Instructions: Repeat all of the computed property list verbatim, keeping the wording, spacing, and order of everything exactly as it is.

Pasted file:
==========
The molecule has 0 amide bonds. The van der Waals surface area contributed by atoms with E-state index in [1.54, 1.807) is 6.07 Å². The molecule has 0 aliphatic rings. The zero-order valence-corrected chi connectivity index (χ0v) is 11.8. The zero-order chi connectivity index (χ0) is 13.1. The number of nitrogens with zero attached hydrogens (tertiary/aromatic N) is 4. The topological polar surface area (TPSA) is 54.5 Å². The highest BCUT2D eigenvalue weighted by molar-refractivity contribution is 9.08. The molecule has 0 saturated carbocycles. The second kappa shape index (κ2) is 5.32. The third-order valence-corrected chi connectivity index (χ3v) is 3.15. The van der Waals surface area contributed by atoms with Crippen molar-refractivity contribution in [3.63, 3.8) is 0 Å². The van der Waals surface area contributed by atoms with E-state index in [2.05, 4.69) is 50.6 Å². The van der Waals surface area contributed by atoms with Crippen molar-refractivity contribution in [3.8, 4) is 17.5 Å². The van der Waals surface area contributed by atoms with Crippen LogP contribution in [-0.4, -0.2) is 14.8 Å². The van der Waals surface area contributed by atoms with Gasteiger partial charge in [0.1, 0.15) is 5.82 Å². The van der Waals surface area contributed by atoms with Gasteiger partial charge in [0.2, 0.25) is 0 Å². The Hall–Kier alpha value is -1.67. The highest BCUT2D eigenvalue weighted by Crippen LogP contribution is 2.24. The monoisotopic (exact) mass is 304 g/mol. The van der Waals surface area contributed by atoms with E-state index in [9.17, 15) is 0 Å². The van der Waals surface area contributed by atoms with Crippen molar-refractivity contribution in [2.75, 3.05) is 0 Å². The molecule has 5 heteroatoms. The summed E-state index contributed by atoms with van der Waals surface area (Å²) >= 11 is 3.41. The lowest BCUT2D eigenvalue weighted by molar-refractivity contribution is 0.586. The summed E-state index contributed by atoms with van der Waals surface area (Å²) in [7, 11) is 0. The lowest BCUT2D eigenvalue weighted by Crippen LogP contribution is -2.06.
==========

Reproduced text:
The molecule has 0 amide bonds. The van der Waals surface area contributed by atoms with E-state index in [1.54, 1.807) is 6.07 Å². The molecule has 0 aliphatic rings. The zero-order valence-corrected chi connectivity index (χ0v) is 11.8. The zero-order chi connectivity index (χ0) is 13.1. The number of nitrogens with zero attached hydrogens (tertiary/aromatic N) is 4. The topological polar surface area (TPSA) is 54.5 Å². The highest BCUT2D eigenvalue weighted by molar-refractivity contribution is 9.08. The molecule has 0 saturated carbocycles. The second kappa shape index (κ2) is 5.32. The third-order valence-corrected chi connectivity index (χ3v) is 3.15. The van der Waals surface area contributed by atoms with Crippen molar-refractivity contribution in [3.63, 3.8) is 0 Å². The van der Waals surface area contributed by atoms with E-state index in [2.05, 4.69) is 50.6 Å². The van der Waals surface area contributed by atoms with Crippen molar-refractivity contribution in [3.8, 4) is 17.5 Å². The van der Waals surface area contributed by atoms with Crippen LogP contribution in [-0.4, -0.2) is 14.8 Å². The van der Waals surface area contributed by atoms with Gasteiger partial charge in [0.1, 0.15) is 5.82 Å². The van der Waals surface area contributed by atoms with Gasteiger partial charge in [0.2, 0.25) is 0 Å². The Hall–Kier alpha value is -1.67. The highest BCUT2D eigenvalue weighted by Crippen LogP contribution is 2.24. The monoisotopic (exact) mass is 304 g/mol. The van der Waals surface area contributed by atoms with E-state index in [9.17, 15) is 0 Å². The van der Waals surface area contributed by atoms with Crippen molar-refractivity contribution in [2.75, 3.05) is 0 Å². The molecule has 5 heteroatoms. The summed E-state index contributed by atoms with van der Waals surface area (Å²) >= 11 is 3.41. The lowest BCUT2D eigenvalue weighted by molar-refractivity contribution is 0.586. The summed E-state index contributed by atoms with van der Waals surface area (Å²) in [7, 11) is 0. The lowest BCUT2D eigenvalue weighted by Crippen LogP contribution is -2.06.